I love a bit of fancy dress. Especially the kind that lets you look either really great or really terrible while you do it. So an immersive Great Gatsby production with a serious emphasis on dressing up, drinking cocktails and partying sounded like one we couldn’t miss.
It sold out when it ran at the Vaults Festival earlier this year, so my theatre chums and I quickly got our collective act together and bought tickets when they announced a re-run in a new venue later in the year. So having been waiting for it for a while, and with positive reviews from friends that had seen it, our expectations were higher than we probably like to admit.
Presented by The Guild of Misrule and The Immersive Ensemble, the production was not without its flaws, but I’m worried about sounding really negative so before I go into those, I’ll preface this by saying we did have a lot of fun.
It took a while to get going. We didn’t arrive too early – just 15 minutes or so to give us time to check in and buy a drink – but still had quite a bit of time hanging around before Carraway came into the bar and it really “started”. But even when it started and we were ushered through into the main room, it felt like a slow start – there was quite a bit of time allowed for getting seats, exploring the space (which wasn’t huge) and buying drinks. I appreciate that this was probably necessary to give people the chance to get drinks etc, but it lost momentum while we were milling around. It felt like it really started when the cast all started doing the Charleston, and that did kick start the fun. After that, the story started, and splinter groups were taken off into other rooms by various characters, but we always reconvened in the main room for the major scenes, ensuring no one missed these. I think we were unlucky here, as we kept missing being taken away, which meant we felt like we were missing all the special, small group scenes. I did later get to witness a couple of these – at the climax of the story – and the ones I saw were quite intimate and emotional, and probably the most enjoyable bits of the production for me. I know I can’t keep comparing everything to Punchdrunk, but I really missed being able to choose my own story – the groups were largely selected by the actors (understandably for logistical reasons of moving the groups around) but it meant I got frustrated, wanting to follow certain characters but being unable to without forcing my way through a crowd in a way that was unacceptable for this audience.
A note on the audience – there were two girls who hadn’t dressed up, who chatted the whole way through the production, and had no spatial awareness and kept standing in front of other people. Seriously, if you’re not going to get into the spirit of it and stop your conversation, just don’t bother. It’s disrespectful to the actors, not to mention the other audience members who have paid to be there and whose evening you’re ruining.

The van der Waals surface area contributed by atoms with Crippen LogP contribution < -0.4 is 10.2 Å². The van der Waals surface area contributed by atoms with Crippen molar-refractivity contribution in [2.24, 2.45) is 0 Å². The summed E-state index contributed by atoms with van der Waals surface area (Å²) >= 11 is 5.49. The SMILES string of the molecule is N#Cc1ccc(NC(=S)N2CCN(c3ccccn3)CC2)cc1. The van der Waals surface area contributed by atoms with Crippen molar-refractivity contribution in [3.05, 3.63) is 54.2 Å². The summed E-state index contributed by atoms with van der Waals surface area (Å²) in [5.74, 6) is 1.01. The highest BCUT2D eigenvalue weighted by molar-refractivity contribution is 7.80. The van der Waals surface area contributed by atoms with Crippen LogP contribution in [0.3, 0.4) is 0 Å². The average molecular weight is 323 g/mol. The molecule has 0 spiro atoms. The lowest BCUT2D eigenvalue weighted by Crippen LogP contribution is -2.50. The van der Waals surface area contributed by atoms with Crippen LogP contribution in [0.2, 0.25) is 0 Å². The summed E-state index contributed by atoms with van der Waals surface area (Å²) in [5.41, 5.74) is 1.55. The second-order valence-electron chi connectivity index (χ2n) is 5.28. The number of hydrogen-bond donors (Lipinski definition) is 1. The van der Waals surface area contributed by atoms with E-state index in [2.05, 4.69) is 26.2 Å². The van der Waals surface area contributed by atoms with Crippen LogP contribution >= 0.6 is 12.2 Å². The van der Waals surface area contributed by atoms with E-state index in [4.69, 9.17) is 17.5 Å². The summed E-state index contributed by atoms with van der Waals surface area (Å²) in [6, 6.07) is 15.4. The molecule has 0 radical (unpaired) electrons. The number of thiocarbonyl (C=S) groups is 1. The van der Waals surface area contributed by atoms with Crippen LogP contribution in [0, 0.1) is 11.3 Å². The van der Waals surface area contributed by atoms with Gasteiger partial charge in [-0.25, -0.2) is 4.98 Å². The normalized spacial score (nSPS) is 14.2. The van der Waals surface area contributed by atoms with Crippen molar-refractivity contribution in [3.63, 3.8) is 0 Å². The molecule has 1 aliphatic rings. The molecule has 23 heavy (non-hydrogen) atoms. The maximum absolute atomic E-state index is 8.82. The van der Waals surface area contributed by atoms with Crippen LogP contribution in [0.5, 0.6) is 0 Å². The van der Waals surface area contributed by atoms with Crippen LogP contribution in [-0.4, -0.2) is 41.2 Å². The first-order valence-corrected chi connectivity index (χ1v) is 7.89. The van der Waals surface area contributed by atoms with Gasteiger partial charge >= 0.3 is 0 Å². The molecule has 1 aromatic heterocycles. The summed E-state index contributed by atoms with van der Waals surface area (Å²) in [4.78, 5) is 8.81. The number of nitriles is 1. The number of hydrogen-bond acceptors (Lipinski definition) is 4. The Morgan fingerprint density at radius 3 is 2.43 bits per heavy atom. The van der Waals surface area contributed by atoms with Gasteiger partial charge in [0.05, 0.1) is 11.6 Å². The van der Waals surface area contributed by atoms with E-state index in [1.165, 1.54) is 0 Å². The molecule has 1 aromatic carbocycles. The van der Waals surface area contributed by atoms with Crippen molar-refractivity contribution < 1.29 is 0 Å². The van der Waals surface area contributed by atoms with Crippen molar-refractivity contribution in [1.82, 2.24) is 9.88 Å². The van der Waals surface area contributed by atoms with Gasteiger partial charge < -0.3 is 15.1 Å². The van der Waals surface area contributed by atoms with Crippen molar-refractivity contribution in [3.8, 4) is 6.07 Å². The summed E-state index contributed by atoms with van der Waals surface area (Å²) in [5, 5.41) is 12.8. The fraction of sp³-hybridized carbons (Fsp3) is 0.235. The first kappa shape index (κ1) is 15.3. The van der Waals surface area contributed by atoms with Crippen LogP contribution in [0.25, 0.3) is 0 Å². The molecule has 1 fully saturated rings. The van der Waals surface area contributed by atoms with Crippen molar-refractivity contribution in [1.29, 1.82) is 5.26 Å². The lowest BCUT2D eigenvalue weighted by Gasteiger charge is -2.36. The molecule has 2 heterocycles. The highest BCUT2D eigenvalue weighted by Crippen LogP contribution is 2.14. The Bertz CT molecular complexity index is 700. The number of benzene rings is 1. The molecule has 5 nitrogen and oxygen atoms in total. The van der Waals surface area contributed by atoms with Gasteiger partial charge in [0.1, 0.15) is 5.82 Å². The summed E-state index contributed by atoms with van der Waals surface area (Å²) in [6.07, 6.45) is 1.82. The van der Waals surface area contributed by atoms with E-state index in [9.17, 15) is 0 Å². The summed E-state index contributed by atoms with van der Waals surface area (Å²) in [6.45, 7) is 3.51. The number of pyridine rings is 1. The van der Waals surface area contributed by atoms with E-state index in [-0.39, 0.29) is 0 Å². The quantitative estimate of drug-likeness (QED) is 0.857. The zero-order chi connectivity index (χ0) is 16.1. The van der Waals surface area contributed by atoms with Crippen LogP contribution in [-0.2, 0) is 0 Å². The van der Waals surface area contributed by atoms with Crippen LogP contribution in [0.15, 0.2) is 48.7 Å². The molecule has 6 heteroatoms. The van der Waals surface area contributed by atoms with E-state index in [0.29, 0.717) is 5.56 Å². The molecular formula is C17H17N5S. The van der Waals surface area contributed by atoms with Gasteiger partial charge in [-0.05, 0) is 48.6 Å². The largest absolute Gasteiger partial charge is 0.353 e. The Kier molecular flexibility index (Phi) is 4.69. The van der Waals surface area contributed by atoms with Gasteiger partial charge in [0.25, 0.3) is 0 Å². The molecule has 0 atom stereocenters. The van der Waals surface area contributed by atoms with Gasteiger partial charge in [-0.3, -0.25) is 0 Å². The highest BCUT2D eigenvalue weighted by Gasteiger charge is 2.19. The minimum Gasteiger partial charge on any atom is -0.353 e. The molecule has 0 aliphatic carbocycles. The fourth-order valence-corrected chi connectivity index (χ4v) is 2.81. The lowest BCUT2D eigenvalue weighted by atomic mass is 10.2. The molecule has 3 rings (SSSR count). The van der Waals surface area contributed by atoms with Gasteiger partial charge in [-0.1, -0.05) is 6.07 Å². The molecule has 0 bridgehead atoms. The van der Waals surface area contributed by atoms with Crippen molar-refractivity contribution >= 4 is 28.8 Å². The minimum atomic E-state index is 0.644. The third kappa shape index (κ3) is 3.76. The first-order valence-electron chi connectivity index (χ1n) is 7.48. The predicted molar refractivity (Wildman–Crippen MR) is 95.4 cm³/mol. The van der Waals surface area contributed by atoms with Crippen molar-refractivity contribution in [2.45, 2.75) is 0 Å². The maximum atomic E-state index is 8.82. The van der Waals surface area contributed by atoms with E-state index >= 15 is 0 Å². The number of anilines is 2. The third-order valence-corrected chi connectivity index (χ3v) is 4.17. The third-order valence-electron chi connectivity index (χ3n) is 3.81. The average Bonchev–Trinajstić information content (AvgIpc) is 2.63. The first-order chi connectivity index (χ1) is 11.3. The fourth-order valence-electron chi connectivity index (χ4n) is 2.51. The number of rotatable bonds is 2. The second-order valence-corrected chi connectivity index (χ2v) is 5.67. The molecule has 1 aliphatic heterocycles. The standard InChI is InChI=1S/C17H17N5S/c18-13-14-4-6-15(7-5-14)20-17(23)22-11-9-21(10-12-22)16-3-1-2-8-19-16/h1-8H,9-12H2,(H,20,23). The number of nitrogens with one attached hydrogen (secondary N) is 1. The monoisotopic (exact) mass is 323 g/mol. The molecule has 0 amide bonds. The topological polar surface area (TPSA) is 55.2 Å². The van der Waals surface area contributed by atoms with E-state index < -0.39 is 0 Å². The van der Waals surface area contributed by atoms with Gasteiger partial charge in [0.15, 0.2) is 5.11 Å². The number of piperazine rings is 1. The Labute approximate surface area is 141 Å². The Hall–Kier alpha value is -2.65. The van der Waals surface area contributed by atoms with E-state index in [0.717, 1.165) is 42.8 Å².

But onto the good stuff – overall, we had a great night! Despite the humidity turning the venue into a sweat box, the actors were committed and engaging, adding little touches of audience interaction that never felt too forced. I really liked Carraway’s performance, and Jordan was a bundle of fun (though her accent slipped a couple of times). I took a while to warm to Gatsby, but how easy is it to get to know a rich playboy who has emotional barriers? He really came to life in the second act and I found myself feeling quite attached to him by the end. I didn’t spend a lot of time with Daisy due to the particular scenes I saw, but I liked what I did see. George and Myrtle were the kind of characters I’m usually drawn to – a secondary storyline with an emotional hook – and I found George sweet and vulnerable which made the story’s ending more impactful. I didn’t spend much time with Tom, but he seemed well cast and solid in the scenes I did see. I’m not sure what – if any – role the rest of ensemble had beyond dancing, but they added to the atmosphere nicely. The finale was well pitched – moving, but understated.
The production did feel like it was put together with a limited budget – not that it felt too cheap, but it was missing the rich, sumptuous luxury that you expect from a Gatsby party, some of the attention to detail etc. But once I got into it, I stopped noticing such things.
Overall, we really enjoyed our evening, and that was more important than any of the negatives – I’d just urge the company to continue to review how they move the audience around to enhance the audience experience. It’s not the sort of immersive production that demands a second visit, but I would go back – and perhaps try to stand in different places to ensure I saw different scenes.
The Great Gatsby is on until 10th September at a secret London location (but it’s not very secret – it’s on The Guild of Misrule’s website if you don’t want to book without knowing). Info and tickets available from http://www.seetickets.com/s/tour/the-great-gatsby/341